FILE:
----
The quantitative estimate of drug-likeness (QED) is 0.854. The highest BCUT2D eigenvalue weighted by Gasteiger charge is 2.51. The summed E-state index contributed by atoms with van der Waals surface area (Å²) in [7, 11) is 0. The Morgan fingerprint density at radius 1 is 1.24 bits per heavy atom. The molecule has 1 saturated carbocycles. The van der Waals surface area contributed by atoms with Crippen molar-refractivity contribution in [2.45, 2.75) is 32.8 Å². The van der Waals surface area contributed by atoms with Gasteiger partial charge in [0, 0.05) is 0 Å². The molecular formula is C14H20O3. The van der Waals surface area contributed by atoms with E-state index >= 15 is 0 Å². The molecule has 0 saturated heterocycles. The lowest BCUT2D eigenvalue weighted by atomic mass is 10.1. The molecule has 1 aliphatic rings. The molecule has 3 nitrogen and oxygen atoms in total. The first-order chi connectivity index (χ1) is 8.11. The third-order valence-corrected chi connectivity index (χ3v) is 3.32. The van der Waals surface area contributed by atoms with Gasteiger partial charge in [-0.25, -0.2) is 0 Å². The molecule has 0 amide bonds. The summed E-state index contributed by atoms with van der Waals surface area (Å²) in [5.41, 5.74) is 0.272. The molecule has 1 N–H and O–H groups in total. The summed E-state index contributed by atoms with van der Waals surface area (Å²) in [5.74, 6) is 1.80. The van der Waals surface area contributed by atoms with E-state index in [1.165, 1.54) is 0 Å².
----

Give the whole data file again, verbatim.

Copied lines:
The quantitative estimate of drug-likeness (QED) is 0.854. The highest BCUT2D eigenvalue weighted by Gasteiger charge is 2.51. The summed E-state index contributed by atoms with van der Waals surface area (Å²) in [7, 11) is 0. The Morgan fingerprint density at radius 1 is 1.24 bits per heavy atom. The molecule has 1 saturated carbocycles. The van der Waals surface area contributed by atoms with Crippen molar-refractivity contribution in [2.45, 2.75) is 32.8 Å². The van der Waals surface area contributed by atoms with Gasteiger partial charge in [0, 0.05) is 0 Å². The molecular formula is C14H20O3. The van der Waals surface area contributed by atoms with E-state index >= 15 is 0 Å². The molecule has 0 saturated heterocycles. The lowest BCUT2D eigenvalue weighted by atomic mass is 10.1. The molecule has 1 aliphatic rings. The molecule has 3 nitrogen and oxygen atoms in total. The first-order chi connectivity index (χ1) is 8.11. The third-order valence-corrected chi connectivity index (χ3v) is 3.32. The van der Waals surface area contributed by atoms with Gasteiger partial charge in [-0.25, -0.2) is 0 Å². The molecule has 0 amide bonds. The summed E-state index contributed by atoms with van der Waals surface area (Å²) in [5.41, 5.74) is 0.272. The molecule has 1 N–H and O–H groups in total. The summed E-state index contributed by atoms with van der Waals surface area (Å²) in [5.74, 6) is 1.80. The van der Waals surface area contributed by atoms with E-state index in [1.165, 1.54) is 0 Å².